Page:Mongolia, the Tangut country, and the solitudes of northern Tibet vol 2 (1876).djvu/23

This page needs to be proofread.



Towards the east the Kara-narin-ula is connected by low and perhaps interrupted ridges of hills with the Sheiten-ula and therefore with the In-shan ; on the south it is separated from the Ala-shan moun- tains by sandy wastes upwards of 60 miles in extent.

Like the mountains near Kalgan, the Kara-narin- ula serves as a border range, i.e. it forms the girdling rampart of the elevated Gobi, separating it from the lower valley of the Hoang-ho ; the difference be- tween the level of the country lying east and west of it amounting to 2,400 feet. From the valley of the river it presents the appearance of a steep wall, intersected by occasional narrow defiles. Its greatest height is in the middle ; but along its whole extent it is wild and barren. Enormous crags of granite, hornblende, gneiss, felspathic porphyry, syenite, felspar, limestone, and clayey schist furrow the sides of these mountains and сгоwп many of their peaks, whilst great blocks of the minerals become detached from the rocks by a natural pro- cess of disintegration, and roll down to the bottom of the ravines. Here and there a shrub of the wild peach, or a scanty elm, clings to the mountain side, but otherwise there is very little vegetation of any kind. Nevertheless, animals abound here ; numbers of kuku-yamans haunt the rocks, and the argali in- habits the western slopes where the outline of the hills is softer. The peculiarity of this range is the abundance of its springs and watercourses, notwith- standing the entire absence of trees.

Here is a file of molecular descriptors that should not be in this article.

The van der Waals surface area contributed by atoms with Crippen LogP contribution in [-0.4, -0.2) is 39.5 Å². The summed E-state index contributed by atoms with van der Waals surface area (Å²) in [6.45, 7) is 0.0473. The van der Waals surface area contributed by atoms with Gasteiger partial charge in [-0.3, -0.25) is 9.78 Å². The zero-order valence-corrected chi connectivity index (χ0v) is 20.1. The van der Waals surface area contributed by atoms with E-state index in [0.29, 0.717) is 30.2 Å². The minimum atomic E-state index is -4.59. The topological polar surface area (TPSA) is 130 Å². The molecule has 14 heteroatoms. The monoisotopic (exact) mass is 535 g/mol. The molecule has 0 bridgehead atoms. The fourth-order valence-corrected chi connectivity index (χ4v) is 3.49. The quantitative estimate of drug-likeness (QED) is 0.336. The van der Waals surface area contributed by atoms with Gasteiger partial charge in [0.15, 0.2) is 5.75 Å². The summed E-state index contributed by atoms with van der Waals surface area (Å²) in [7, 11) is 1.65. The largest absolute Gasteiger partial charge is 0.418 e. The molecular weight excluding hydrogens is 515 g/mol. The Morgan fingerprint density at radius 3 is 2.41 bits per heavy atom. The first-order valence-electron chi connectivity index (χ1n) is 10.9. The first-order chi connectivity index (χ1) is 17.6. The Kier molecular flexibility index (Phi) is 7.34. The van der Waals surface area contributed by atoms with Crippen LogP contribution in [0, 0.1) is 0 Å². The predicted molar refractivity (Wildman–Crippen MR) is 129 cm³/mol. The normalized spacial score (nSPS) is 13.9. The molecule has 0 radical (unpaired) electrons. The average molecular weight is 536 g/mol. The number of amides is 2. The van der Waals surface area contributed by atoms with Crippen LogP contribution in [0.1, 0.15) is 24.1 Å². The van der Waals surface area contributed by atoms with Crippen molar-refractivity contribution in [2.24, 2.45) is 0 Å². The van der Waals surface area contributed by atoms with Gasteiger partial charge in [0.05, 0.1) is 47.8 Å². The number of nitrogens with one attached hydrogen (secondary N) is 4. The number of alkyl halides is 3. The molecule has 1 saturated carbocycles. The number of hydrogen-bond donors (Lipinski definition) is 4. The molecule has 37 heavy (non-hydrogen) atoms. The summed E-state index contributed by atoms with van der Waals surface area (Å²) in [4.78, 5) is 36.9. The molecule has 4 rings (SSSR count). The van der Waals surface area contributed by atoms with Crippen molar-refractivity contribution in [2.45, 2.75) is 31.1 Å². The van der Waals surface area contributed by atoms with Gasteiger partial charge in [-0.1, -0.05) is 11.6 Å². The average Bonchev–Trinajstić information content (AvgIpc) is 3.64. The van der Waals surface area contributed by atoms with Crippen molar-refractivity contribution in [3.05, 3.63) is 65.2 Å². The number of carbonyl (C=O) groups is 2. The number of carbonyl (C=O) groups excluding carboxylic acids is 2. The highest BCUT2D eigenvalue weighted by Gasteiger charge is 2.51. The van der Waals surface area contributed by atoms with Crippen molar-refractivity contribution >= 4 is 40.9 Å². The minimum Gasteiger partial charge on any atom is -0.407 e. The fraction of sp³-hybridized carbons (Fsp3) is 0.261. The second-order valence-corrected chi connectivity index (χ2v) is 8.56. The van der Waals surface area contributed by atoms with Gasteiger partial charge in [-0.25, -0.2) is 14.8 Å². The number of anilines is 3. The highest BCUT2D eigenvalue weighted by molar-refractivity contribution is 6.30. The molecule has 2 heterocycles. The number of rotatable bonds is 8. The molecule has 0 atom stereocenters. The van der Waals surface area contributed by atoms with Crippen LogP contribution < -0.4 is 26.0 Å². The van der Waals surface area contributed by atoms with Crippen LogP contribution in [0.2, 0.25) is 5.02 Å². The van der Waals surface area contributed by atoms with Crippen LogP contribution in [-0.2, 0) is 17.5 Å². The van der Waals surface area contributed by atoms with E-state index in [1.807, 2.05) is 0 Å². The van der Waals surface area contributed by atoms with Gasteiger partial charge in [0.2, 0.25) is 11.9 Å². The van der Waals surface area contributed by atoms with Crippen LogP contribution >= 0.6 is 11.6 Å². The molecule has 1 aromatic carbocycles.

From Khan-ula we had the choice of two routes